Social Security is financially fragile. In future years, the program expects to owe more benefits than it takes in as baby boomers leave the workforce, reducing its main source of revenue, payroll taxes.
If lawmakers fail to find a way to pump more money into Social Security, the program may have to cut benefits universally once its trust funds run out of money. And we could be in this situation in just over a decade.
Of course, lawmakers don’t want that to happen. Thus, many seniors derive most of their income from social security. If benefit cuts were to occur, it could trigger a massive poverty crisis among the elderly.
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As such, lawmakers have floated different ideas that could help shore up Social Security finances. These include raising the full retirement age (the age at which recipients can claim their full monthly benefits), increasing the salary cap for social security contributions and increasing the social security tax rate itself.
There is also a less popular solution that has been thrown into the mix. It’s called means testing, and it could go a long way toward making Social Security more solvent. But it’s also an extremely controversial concept that could leave out high earners.
How Social Security Means Testing Could Work
Currently, eligibility for Social Security does not depend on retirement income. If you qualify for a certain benefit based on your income history, that is the benefit you are entitled to as a senior. It doesn’t matter if your annual income at the time you apply for Social Security is $20,000 or $2 million.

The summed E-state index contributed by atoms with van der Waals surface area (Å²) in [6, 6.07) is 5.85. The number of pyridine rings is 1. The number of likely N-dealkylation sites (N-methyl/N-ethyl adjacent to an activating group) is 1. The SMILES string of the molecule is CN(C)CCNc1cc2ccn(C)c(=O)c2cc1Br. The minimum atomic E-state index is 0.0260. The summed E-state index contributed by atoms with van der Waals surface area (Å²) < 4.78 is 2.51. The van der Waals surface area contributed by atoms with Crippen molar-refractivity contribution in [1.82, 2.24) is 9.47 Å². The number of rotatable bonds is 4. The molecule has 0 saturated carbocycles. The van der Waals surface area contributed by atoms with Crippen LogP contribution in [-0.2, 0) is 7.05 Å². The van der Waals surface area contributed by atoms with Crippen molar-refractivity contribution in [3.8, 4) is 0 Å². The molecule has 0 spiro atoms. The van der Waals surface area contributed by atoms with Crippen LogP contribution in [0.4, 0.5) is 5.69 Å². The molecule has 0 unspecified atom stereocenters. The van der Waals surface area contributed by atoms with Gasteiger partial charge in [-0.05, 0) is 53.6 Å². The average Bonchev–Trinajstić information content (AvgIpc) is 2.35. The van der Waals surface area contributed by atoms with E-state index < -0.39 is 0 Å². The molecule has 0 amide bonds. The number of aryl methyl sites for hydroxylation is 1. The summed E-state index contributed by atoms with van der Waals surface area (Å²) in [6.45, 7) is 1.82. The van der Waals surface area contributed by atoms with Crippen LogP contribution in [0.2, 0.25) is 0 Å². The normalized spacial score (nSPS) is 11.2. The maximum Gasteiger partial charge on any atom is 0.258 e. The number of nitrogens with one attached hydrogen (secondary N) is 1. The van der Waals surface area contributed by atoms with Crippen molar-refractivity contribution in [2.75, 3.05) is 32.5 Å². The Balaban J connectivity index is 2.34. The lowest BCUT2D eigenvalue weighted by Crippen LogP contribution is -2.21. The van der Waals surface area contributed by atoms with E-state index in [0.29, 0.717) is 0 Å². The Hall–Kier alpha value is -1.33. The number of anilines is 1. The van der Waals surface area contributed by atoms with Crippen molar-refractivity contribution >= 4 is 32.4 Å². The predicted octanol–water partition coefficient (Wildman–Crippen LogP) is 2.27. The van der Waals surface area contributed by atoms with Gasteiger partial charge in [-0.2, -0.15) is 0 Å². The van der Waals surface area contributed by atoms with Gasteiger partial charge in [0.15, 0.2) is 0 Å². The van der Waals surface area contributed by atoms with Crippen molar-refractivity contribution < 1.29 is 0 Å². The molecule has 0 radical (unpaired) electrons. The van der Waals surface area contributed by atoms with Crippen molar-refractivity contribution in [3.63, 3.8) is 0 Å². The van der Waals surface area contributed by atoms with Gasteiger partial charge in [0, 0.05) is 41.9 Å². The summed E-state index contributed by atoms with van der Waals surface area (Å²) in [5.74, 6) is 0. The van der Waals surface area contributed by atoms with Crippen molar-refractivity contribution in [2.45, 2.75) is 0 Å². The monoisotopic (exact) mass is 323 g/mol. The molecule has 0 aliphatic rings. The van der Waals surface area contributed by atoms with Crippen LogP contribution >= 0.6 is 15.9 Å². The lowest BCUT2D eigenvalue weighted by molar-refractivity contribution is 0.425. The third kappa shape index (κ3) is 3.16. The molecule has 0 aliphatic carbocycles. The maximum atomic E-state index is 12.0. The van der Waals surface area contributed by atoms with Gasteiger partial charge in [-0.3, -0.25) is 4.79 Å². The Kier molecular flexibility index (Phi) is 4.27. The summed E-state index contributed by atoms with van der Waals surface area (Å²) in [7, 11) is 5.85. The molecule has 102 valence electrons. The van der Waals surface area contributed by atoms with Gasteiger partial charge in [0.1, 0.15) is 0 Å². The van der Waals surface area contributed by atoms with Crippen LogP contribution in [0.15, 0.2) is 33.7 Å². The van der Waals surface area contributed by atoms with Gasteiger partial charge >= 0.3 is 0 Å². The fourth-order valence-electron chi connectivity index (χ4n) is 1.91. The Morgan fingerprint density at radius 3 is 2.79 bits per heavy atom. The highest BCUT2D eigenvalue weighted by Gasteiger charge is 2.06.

The means test would seek to change that. Means testing involves looking at the incomes of Social Security recipients to determine if they qualify for benefits and denying benefits to high-income earners.
As a random example, lawmakers could rule that anyone earning more than $250,000 a year in retirement is not eligible for Social Security at all. Or, there may be a phase-out, where you can claim your full Social Security benefits as long as your income does not exceed $150,000, but from there the benefits are gradually reduced until be reduced to $0.
The logic behind means testing makes sense to some extent. A senior with an annual income of $4 million probably doesn’t need their monthly Social Security check to get by, so why give that person that money when the program is running out of resources?
But the problem is that all workers contribute to social security during their career with the promise of getting a monthly benefit down the line. And changing that narrative isn’t likely to sit well with many people.
It’s also easy to argue that the tests just aren’t fair. Let’s say someone paid into Social Security during their career when their income wasn’t that high, sacrificing the money they needed at the time. If this person earns money later in life, it is conceivable that they will not gain any benefit despite this sacrifice.
That’s why stripping Social Security benefits from the wealthy is far from the most commonly discussed solution to the program’s financial problems. But he is an option that was introduced in the past, so we can’t assume it’s definitely out of place. This is something high earners – or those expecting a high income in retirement – should at least be aware of.
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